Five Ways to Discuss Adopting a New Child in Your Family
Adopting a new child is not a conventional way to start a family. Thus, there should be discussions about it. There are several ways that you can go through this method so you can make it a much easier process for your family. Here are five ways on how you can discuss adoption in your family.
Never forget that it is your decision.
If you are planning to adopt a new child, everyone in the family, at least in your immediate family, will have a strong opinion about it. Whether or not you should adopt is their primary concern. Listening to everyone may bring in conflicting thoughts, and at the end of the day, you alone should be the one to decide on it.
Talk to your partner about this life-changing decision and discuss whether you are ready or not to adopt a child. You and your partner will be responsible for raising the baby as he or she grows up. Family issues and disapproval may arise but this is part of the process.
Share the news.
Part of the discussion will be the responsibility and your duty to break the news to your family. Even if the decision is up to you and your spouse, you must understand that your family should also know about it, as they will become part of your adopted child’s life, too. But you just don’t want to break the news as it is.
Discuss with your parents, the would-be grandparents of the child, how the original birth mother or parents stand in this part of your journey. There will be doubts, and like with every news, there will be reactions, and not every reaction will be positive. Listen to their views.
Talk to your children.
The main issue and the crucial point in every adoption will be the courage to tell the adopted child that they are not your biological children. This shall come right in the middle of the discussion, but now, what you are concerned about is deciding on this move. You may have biological children you conceived initially who also need to know about your plans.
Children think differently than adults, so it is important to detail the information uniquely. For toddlers and preschoolers, you need to understand that at these stages in their lives, they tend to have literal thinking. They still have immature logical reasoning and even if you speak to them about it, they might just continue playing with their toys, and the idea will not sink in.
Experts say that you should always maintain an open communication with your children so you can understand where they are coming from. They also have views and may not openly express them like adults do, but they can show it with their gestures. Talking to your children is a good idea, but understand that it can be a challenge to their development, may this be physical, psychological, or mental.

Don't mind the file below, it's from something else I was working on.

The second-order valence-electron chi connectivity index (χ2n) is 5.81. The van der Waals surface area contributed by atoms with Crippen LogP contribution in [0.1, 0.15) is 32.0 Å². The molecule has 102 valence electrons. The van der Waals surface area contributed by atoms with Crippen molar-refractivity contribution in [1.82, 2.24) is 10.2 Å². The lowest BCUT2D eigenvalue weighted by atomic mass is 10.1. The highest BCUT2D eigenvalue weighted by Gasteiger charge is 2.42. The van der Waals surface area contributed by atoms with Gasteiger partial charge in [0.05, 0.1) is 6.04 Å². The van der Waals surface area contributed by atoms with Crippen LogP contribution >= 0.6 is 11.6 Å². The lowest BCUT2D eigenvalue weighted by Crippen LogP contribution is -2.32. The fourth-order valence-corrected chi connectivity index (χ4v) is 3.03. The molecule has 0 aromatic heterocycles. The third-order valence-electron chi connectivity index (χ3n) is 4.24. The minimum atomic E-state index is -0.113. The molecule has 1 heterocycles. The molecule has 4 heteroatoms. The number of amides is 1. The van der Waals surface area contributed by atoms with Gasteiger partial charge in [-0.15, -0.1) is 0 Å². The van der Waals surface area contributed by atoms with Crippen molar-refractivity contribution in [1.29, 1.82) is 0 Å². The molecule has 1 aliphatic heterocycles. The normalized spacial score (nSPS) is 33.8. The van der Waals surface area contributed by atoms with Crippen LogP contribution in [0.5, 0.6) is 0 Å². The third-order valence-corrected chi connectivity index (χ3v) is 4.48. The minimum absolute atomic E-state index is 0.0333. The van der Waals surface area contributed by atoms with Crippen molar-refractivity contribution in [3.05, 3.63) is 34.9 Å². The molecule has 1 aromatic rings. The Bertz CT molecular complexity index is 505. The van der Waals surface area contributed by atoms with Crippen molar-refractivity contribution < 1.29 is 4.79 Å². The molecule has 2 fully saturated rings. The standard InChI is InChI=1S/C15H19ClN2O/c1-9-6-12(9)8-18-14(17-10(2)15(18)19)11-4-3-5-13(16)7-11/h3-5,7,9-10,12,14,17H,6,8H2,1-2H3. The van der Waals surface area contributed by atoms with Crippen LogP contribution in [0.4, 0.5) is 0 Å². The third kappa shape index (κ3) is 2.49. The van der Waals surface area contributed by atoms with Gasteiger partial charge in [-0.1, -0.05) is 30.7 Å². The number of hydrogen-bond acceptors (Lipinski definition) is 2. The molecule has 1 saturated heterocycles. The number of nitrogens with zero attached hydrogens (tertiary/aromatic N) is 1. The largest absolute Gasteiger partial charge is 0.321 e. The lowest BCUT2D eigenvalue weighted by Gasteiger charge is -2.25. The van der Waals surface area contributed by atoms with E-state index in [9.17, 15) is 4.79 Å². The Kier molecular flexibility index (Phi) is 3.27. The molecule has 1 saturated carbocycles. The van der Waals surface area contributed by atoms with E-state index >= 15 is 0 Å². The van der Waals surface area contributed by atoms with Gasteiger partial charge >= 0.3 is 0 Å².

It has been said that there is no correct way to discuss about adoption matters. What’s great is hearing what your children will say. As they grow older, they will be able to express their feelings more and you can help each other throughout this new journey.
Learn the dos and don’ts.
Did you know that in the aspect of adoption, there are also dos and don’ts? Take this like your rules. Generally, they pertain to things that tend to be ethical and unethical.
For instance, you are advised to use the word “adopted child” or “birth child” while sharing your story to others, only when these words are relevant. If not, simply use the word “child.” Never refer to the children born to their parents as the “real one” or “natural child.” They are equally as important as the adopted children.
The usage of the words “biological parents” should only come forward when you are asked about them. Also, do not refer to the birth parents as the “natural parents,” “real mother,” or “real father,” because both sides are equally important.
Clarify opinions after adoption.
Let’s say that you have successfully arranged adoption papers, and now, the new child is in your home. After adoption, there will still be people who might consider this to be an issue. As the parent, you should be able to discuss this properly. Sometimes, the comments may even come internally in your family.
The discussions will continue so long after the adoption has been made final. Think ahead and choose your battles. As they say, “fasten your seatbelt.” Adoption is not a conventional way to raise a family, but it’s equally just as important as any other family.
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